__________________
1979 Contessa 26
Boston, Ma

Last edited by asdf38; 07-25-2012 at 02:22 PM.
Reply With Quote Share with Facebook
  #7  
Old 07-25-2012
Junior Member
 
Join Date: Jun 2012
Location: NE Ohio
Posts: 13
Thanks: 0
Thanked 0 Times in 0 Posts
Rep Power: 0
jklingenstein is on a distinguished road
Re: Battery alarm while moored.

All panel breakers were OFF.... including the fridge breaker.

Nothing on the boat had electricity yet the battery voltage dropped enough to cause the voltage alarm to sound.
Reply With Quote Share with Facebook
  #8  
Old 07-25-2012
Senior Member
 
Join Date: Jul 2011
Location: marylands eastern shore
Posts: 126
Thanks: 0
Thanked 0 Times in 0 Posts
Rep Power: 4
bandaidmd is on a distinguished road
Sounds like your house battery has expired. Drag it out and give it a good charge than stop by autozone and have it tested
Reply With Quote Share with Facebook
  #9  
Old 07-25-2012
Classic30's Avatar
Once known as Hartley18
 
Join Date: Aug 2007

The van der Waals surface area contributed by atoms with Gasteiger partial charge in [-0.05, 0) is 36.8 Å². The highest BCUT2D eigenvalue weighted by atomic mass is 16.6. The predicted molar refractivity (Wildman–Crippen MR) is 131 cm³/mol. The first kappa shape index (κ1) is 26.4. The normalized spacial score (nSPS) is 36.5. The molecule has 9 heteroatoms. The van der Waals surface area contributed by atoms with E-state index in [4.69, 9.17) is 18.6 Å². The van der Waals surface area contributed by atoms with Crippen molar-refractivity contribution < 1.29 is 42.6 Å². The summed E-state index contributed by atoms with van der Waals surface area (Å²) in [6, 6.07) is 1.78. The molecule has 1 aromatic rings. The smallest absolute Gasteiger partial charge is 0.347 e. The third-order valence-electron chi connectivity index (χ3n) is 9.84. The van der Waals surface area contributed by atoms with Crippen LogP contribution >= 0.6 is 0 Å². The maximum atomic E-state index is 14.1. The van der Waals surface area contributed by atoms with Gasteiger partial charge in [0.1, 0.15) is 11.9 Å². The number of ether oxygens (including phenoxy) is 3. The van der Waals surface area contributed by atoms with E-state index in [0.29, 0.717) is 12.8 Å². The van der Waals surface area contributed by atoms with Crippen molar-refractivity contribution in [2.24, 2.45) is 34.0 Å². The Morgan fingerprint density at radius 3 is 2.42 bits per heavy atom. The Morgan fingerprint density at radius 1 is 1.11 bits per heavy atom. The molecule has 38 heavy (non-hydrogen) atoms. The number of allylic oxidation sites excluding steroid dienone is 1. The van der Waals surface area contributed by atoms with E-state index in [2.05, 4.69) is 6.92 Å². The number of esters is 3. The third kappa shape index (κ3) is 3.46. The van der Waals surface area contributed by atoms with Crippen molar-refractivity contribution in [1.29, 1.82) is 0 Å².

Location: Melbourne, Australia
Posts: 4,436
Thanks: 25
Thanked 35 Times in 35 Posts
Rep Power: 8
Classic30 will become famous soon enough Classic30 will become famous soon enough
Re: Battery alarm while moored.

Quote:
Originally Posted by jklingenstein View Post
All panel breakers were OFF.... including the fridge breaker.

Nothing on the boat had electricity yet the battery voltage dropped enough to cause the voltage alarm to sound.
Often essential equipment, like bilge pumps, will be wired directly to the house battery bank - not via the breaker panel.

It could be that the house battery is on it's last legs and the bilge pump is telling you.

Like others have already suggested, you'll need to get out a multimeter and find out. Good luck!
__________________
-
"Honestly, I don't know why seamen persist in getting wrecked in some of the outlandish places they do, when they can do it in a nice place like Fiji." -- John Caldwell, "Desperate Voyage"

Last edited by Classic30; 07-25-2012 at 08:57 PM.
Reply With Quote Share with Facebook
  #10  
Old 07-25-2012
Senior Member
 
Join Date: Feb 2008
Location: N. VA
Posts: 656
Thanks: 0
Thanked 1 Time in 1 Post
Rep Power: 7
dacap06 is on a distinguished road
Send a message via Yahoo to dacap06